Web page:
Watching the TV feed from the SNY cable channel here in NYC, I noticed chippiness between Wainwright and Cornell defenders from early in the game. I just knew something bad would result from the trash talk even though announcers Jerry Recco and Sal Licata seemed to think his behavior was funny even admirable.

(BTW, the SNY feed was erratic - video was lost for several minutes and the graphics at times were so large that they interfered with full vision of the field. We couch potatoes are very spoiled you know.)

It is not that that surprising that my graduate alma mater Wisconsin gifted with a weak schedule is undefeated as it heads into a big home game against Michigan on Saturday. But the way they held down great rival Iowa to 66 yards TOTAL YARDAGE in a 38-14 win last weekend was very impressive. It was also the first time in seven years that the home team had won this rivalry game.

Badger fans are becoming inured to the almost weekly pick-6 interception thrown by southpaw QB Alex Hornibrook, a lad from West Chester, Pa. But he also made a couple of brilliant throws on Saturday so we'll have to accept the bad with the good.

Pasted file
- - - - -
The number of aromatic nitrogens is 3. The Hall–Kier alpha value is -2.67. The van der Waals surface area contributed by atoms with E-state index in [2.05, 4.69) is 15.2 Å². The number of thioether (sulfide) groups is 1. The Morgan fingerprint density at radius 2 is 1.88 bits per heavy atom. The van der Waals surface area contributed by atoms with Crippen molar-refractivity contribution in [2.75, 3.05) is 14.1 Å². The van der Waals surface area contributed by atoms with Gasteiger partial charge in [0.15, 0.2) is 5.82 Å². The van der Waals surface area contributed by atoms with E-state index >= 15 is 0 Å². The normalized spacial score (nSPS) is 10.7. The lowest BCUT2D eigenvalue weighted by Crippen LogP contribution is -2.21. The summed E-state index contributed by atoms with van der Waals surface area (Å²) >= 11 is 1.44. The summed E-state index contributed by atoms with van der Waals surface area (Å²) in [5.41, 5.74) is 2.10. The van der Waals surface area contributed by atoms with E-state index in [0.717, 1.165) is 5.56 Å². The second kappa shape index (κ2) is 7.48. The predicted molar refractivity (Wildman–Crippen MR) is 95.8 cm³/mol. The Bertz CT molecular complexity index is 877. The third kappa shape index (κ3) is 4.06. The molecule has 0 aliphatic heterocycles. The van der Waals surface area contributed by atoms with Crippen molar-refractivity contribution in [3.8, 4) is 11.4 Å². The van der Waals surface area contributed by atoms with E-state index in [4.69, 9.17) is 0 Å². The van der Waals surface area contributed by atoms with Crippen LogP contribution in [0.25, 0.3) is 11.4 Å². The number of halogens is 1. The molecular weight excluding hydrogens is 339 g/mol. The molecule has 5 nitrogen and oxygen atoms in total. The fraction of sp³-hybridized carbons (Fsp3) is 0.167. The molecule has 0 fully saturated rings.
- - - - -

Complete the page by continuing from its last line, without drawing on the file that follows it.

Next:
The annoying fumbles of freshman sensation Jonathan Taylor from Salem in south New Jersey are another disturbing issue.

But if the defense continues to play well, Wisconsin will be formidable. They have already clinched the Big Ten West division and will probably face Ohio State in the Dec 2 playoff in Indianapolis for the league title.

Avenging the 59-0 shellacking delivered by the Buckeyes a few years ago will be on the minds of fans with long memories (like yours truly). Yet the impressive thing about this year's Badgers is that they are really taking it a game at time, a play at a time. So full speed ahead to the 2017 contingent.

Well that's all for now. Some thoughts on baseball's hot stove league next installment.
Always remember: Take it easy but take it.





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The Joys of Autumn in New York, Part I

It has been more like late summer or even mid-summer in Gotham the last few weeks.
I am not complaining except that there is a shocking lack of fall foliage so far.